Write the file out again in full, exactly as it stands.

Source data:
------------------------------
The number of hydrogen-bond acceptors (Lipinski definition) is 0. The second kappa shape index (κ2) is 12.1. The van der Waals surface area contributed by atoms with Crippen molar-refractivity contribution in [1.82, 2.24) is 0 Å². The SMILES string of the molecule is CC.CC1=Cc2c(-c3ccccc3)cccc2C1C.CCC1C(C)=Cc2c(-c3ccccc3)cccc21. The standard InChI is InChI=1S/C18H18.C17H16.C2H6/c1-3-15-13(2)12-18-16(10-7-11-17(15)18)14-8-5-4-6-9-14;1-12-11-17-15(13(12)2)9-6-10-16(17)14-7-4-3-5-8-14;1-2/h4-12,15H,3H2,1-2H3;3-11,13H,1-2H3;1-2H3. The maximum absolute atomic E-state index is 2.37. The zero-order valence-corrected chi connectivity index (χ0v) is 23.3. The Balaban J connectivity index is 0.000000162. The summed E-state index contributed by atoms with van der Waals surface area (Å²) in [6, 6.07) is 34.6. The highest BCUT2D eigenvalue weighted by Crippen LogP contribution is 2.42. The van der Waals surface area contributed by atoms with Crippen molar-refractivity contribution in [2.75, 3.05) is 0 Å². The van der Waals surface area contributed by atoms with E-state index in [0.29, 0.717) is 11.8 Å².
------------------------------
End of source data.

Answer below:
The number of hydrogen-bond acceptors (Lipinski definition) is 0. The second kappa shape index (κ2) is 12.1. The van der Waals surface area contributed by atoms with Crippen molar-refractivity contribution in [1.82, 2.24) is 0 Å². The SMILES string of the molecule is CC.CC1=Cc2c(-c3ccccc3)cccc2C1C.CCC1C(C)=Cc2c(-c3ccccc3)cccc21. The standard InChI is InChI=1S/C18H18.C17H16.C2H6/c1-3-15-13(2)12-18-16(10-7-11-17(15)18)14-8-5-4-6-9-14;1-12-11-17-15(13(12)2)9-6-10-16(17)14-7-4-3-5-8-14;1-2/h4-12,15H,3H2,1-2H3;3-11,13H,1-2H3;1-2H3. The maximum absolute atomic E-state index is 2.37. The zero-order valence-corrected chi connectivity index (χ0v) is 23.3. The Balaban J connectivity index is 0.000000162. The summed E-state index contributed by atoms with van der Waals surface area (Å²) in [6, 6.07) is 34.6. The highest BCUT2D eigenvalue weighted by Crippen LogP contribution is 2.42. The van der Waals surface area contributed by atoms with Crippen molar-refractivity contribution in [2.75, 3.05) is 0 Å². The van der Waals surface area contributed by atoms with E-state index in [0.29, 0.717) is 11.8 Å².